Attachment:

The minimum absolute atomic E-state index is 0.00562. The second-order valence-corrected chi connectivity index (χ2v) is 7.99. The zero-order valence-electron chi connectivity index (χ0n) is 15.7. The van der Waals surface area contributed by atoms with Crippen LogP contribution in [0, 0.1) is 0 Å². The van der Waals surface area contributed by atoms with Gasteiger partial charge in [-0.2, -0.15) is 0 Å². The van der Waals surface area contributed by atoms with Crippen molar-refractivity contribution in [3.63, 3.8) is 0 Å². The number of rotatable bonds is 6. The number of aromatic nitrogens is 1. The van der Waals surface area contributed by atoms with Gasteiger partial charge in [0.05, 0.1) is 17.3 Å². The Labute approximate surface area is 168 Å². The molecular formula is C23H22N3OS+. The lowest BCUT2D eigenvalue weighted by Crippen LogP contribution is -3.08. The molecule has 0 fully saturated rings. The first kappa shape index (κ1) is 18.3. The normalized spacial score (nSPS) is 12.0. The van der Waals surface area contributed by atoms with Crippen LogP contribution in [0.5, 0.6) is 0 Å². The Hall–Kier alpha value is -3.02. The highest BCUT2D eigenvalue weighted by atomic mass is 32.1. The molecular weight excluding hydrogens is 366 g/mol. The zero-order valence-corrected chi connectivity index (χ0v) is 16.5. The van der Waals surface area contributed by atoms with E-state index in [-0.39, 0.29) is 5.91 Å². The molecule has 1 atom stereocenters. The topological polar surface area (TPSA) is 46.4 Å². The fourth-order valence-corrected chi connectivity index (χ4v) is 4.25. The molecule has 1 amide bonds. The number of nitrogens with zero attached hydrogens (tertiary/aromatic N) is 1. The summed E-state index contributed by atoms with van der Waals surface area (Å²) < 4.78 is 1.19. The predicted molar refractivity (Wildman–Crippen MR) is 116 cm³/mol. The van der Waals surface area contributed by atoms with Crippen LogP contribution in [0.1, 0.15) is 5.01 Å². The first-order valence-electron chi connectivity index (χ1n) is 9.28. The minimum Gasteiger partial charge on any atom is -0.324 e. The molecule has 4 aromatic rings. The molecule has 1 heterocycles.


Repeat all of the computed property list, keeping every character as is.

The minimum absolute atomic E-state index is 0.00562. The second-order valence-corrected chi connectivity index (χ2v) is 7.99. The zero-order valence-electron chi connectivity index (χ0n) is 15.7. The van der Waals surface area contributed by atoms with Crippen LogP contribution in [0, 0.1) is 0 Å². The van der Waals surface area contributed by atoms with Gasteiger partial charge in [-0.2, -0.15) is 0 Å². The van der Waals surface area contributed by atoms with Crippen molar-refractivity contribution in [3.63, 3.8) is 0 Å². The number of rotatable bonds is 6. The number of aromatic nitrogens is 1. The van der Waals surface area contributed by atoms with Gasteiger partial charge in [0.05, 0.1) is 17.3 Å². The Labute approximate surface area is 168 Å². The molecular formula is C23H22N3OS+. The lowest BCUT2D eigenvalue weighted by Crippen LogP contribution is -3.08. The molecule has 0 fully saturated rings. The first kappa shape index (κ1) is 18.3. The normalized spacial score (nSPS) is 12.0. The van der Waals surface area contributed by atoms with Crippen LogP contribution in [0.5, 0.6) is 0 Å². The Hall–Kier alpha value is -3.02. The highest BCUT2D eigenvalue weighted by atomic mass is 32.1. The molecular weight excluding hydrogens is 366 g/mol. The zero-order valence-corrected chi connectivity index (χ0v) is 16.5. The van der Waals surface area contributed by atoms with E-state index in [-0.39, 0.29) is 5.91 Å². The molecule has 1 atom stereocenters. The topological polar surface area (TPSA) is 46.4 Å². The fourth-order valence-corrected chi connectivity index (χ4v) is 4.25. The molecule has 1 amide bonds. The number of nitrogens with zero attached hydrogens (tertiary/aromatic N) is 1. The summed E-state index contributed by atoms with van der Waals surface area (Å²) < 4.78 is 1.19. The predicted molar refractivity (Wildman–Crippen MR) is 116 cm³/mol. The van der Waals surface area contributed by atoms with Crippen LogP contribution in [0.1, 0.15) is 5.01 Å². The first-order valence-electron chi connectivity index (χ1n) is 9.28. The minimum Gasteiger partial charge on any atom is -0.324 e. The molecule has 4 aromatic rings. The molecule has 1 heterocycles.